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Pan roasted maple-soy B.C. salmon fillet.
Pan roasted maple-soy B.C. salmon fillet.

Bring your appetite to Olympic games

Rita Demontis, QMI Agency
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Toronto Sun

Open wide for the Olympics!

In just a few short days all eyes will be on Vancouver for the Winter Games and, along with proudly celebrating our Canadian Olympians and heritage, the world will also get a taste of what Canada, in particular, Vancouver, is all about -- especially in the food department.

And boy! -- we're all in for a delicious, west-coast feast.

"Vancouver is characterized by its true melting pot of tastes and expectations," says well-known chef and culinary specialist Lesley Stowe, owner of Lesley Stowe's Fine Foods which makes Raincoast Crisps. "From Indian and Japanese to Italian and Greek, our city offers a wide variety of different taste and cultural experiences." Stowe says due to Vancouver's natural beauty and accessibility, it has "attracted a diverse and adventurous population that embraces and demands great food...I hope that Olympic visitors from all over the world have an opportunity to indulge in the foods that Vancouver is famous for."

Canada is also home to some of the most dynamic ingredients, note two award-winning chefs who have both participated in Olympics of a different sort: The Culinary Olympics. Chefs James Bodanis and Rudi Fischbacher, professors and program co-ordinators in Ontario's Humber College's Culinary Arts & Science program, have participated in past Culinary Olympics, helping win gold and two silver medals in the 2008 Culinary Olympics. Although still two years away, the two chefs are busy preparing for the next Culinary Olympics, taking place in Germany. (Humber will be the official training venue for Culinary Team Canada and Culinary Team Ontario.)

"Both are different Olympics yet they both have the same standards," note the two. "The same principles and strategies apply - we give the best we can, and celebrate the same glory of sportsmanship."

The Winter Olympics will bring into focus what Canadian cuisine is all about, which is basically the sum of its many parts," say the two. "There is no one item that defines who we are as a country, the Winter Games are going to bring this message to the world." All we can say is -- let the games begin!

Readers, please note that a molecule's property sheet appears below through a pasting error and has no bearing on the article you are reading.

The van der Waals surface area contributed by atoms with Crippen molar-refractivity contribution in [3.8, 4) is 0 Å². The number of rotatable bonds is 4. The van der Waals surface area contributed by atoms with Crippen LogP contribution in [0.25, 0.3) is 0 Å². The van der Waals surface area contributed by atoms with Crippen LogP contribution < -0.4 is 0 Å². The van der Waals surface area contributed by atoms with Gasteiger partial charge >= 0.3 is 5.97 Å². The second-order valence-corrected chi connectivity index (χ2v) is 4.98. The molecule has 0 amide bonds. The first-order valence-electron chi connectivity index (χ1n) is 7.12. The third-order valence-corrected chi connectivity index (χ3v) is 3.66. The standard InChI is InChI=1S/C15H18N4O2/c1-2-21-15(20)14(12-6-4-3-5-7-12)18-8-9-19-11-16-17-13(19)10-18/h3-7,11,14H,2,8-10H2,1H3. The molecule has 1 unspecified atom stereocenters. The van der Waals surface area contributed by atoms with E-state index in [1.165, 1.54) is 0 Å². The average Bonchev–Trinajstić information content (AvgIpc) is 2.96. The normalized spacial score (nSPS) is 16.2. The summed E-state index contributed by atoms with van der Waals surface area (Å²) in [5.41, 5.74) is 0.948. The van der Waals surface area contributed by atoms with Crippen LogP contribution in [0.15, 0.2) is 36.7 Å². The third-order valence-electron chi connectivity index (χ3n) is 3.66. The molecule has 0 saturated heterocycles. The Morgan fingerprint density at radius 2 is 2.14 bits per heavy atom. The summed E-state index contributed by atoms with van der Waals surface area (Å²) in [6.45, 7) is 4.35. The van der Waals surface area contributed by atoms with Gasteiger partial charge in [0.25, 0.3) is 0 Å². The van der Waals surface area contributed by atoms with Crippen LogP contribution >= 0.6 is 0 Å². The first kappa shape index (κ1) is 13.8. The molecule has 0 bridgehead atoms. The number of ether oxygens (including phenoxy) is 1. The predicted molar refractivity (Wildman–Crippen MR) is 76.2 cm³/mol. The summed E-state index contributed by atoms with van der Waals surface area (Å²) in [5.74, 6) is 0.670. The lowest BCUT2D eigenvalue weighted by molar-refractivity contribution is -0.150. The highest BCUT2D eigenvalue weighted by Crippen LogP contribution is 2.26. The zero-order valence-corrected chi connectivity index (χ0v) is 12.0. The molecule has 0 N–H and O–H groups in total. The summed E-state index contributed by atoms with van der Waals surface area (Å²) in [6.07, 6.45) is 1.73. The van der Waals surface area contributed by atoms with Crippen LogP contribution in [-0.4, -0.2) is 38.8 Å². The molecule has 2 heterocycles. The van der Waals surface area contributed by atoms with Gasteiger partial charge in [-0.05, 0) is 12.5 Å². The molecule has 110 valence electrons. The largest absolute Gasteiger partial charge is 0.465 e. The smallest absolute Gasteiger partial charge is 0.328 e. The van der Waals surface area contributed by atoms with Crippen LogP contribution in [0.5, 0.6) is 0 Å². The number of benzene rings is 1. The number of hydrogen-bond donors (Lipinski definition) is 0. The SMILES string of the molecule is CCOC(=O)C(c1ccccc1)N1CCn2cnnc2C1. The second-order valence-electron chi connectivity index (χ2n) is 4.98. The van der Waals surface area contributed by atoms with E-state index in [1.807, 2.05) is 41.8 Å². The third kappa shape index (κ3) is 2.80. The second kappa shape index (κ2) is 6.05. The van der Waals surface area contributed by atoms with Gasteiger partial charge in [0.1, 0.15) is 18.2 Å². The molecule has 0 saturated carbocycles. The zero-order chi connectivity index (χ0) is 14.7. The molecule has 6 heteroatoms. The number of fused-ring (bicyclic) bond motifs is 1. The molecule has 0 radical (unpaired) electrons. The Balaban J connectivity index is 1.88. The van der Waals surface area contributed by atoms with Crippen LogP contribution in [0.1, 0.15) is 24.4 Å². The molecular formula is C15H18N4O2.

PAN ROASTED MAPLE-SOY B.C. SALMON FILLET

Vancouver is famous for its wild salmon and chefs Rudi Fischbacher and James Bodanis created this recipe in honour of the upcoming games. 4 salmon fillets, about 6 oz./175g each
1/2 cup (125ml) maple syrup
1/4 cup (50ml) low sodium soy sauce
1/4 cup (50ml) Japanese rice wine (Mirin)
1 Tbsp. (15ml) fresh garlic, minced
1 Tbsp. (15ml) fresh ginger, minced
1 stalk lemongrass
4 sprigs fresh cilantro
2 Tbsp. (30ml) vegetable oil
1-2 tsp. (5-10ml) corn starch
1 Tbsp. (15ml) sesame oil

In a stainless steel bowl, combine maple syrup, soy sauce, rice wine, garlic, ginger, lemongrass and cilantro. Remove 1/3 of marinade and place in a second bowl. Reserve rest for finishing glaze. Marinate salmon in 1/3 mixture for 2 hours in refrigerator. Heat vegetable oil in an ovenproof non-stick skillet over medium-high heat; remove salmon from fridge and season sides with pinch of salt and pepper. Add salmon to skillet and sear on both sides. Place salmon in a preheated 350F (180C) oven for about 10-12 minutes or until medium.

Remove salmon from pan and place on a serving plate; add remaining marinade to skillet and bring to a simmer, add cornstarch diluted with 1 Tbsp. (15ml) cold water to sauce to thicken, finish with sesame oil.

Serve with Celery Root, Apple, Orange and Fennel salad.

CELERY ROOT, APPLE, ORANGE AND FENNEL SALAD

1 small celery root
1 Gala apple
1 orange, zest and segments
1 small head fennel
1/3 cup (75ml) fresh Edamame, peeled
Sliced radish (for garnish)

Dressing:
3 stems chives
2 Tbsp. (30ml) rice wine vinegar
1 tsp. (5ml) sugar
1/3 cup (75ml) grapeseed oil ?
Salt and Pepper ?

Cut celery root, apple and fennel into thin strips. Core and slice apple and place in bowl of cold water with 1 Tbsp. (15ml) lemon juice (to maintain colour). Zest orange then segment it. Set aside.

Dressing: Cut chives on a thin bias and place in a medium size bowl. Add rice wine vinegar, sugar and slowly whisk in grapeseed oil; add orange and lemon zest, season to taste.

Combine dressing with celery root, fennel and apple; add Edamame and orange segments, reserve in refrigerator.

For presentation, place salad in centre of plate, place cooked salmon on top to salad, drizzle sauce around plate. Serves 4.

BASIL AND BABY SHRIMP DIP

Recipe courtesy of Lesley Stowe. (Lesleystowe.com). Serve with your favourite breads or crisps.

3/4 cup (175 ml) sour cream
3/4 cup (175 ml) mayonnaise
1 lb (500g) fresh-cooked hand-peeled baby shrimp
3 green onions, finely chopped
2 Tbsp. (30 ml) finely chopped fresh basil
1 tsp. (5 ml) Tabasco sauce
1 tsp. (5 ml) Worcestershire sauce
1 tsp (5 ml) grated lemon zest
Sea salt and freshly ground pepper

In a bowl, stir together sour cream and mayonnaise. Mix in shrimp, onions, basil, Tabasco and Worcestershire sauces and lemon zest. Season to taste with salt and pepper. Cover and refrigerate until serving. Dip can be refrigerated for up to two days.

Makes 3 cups (750 ml).

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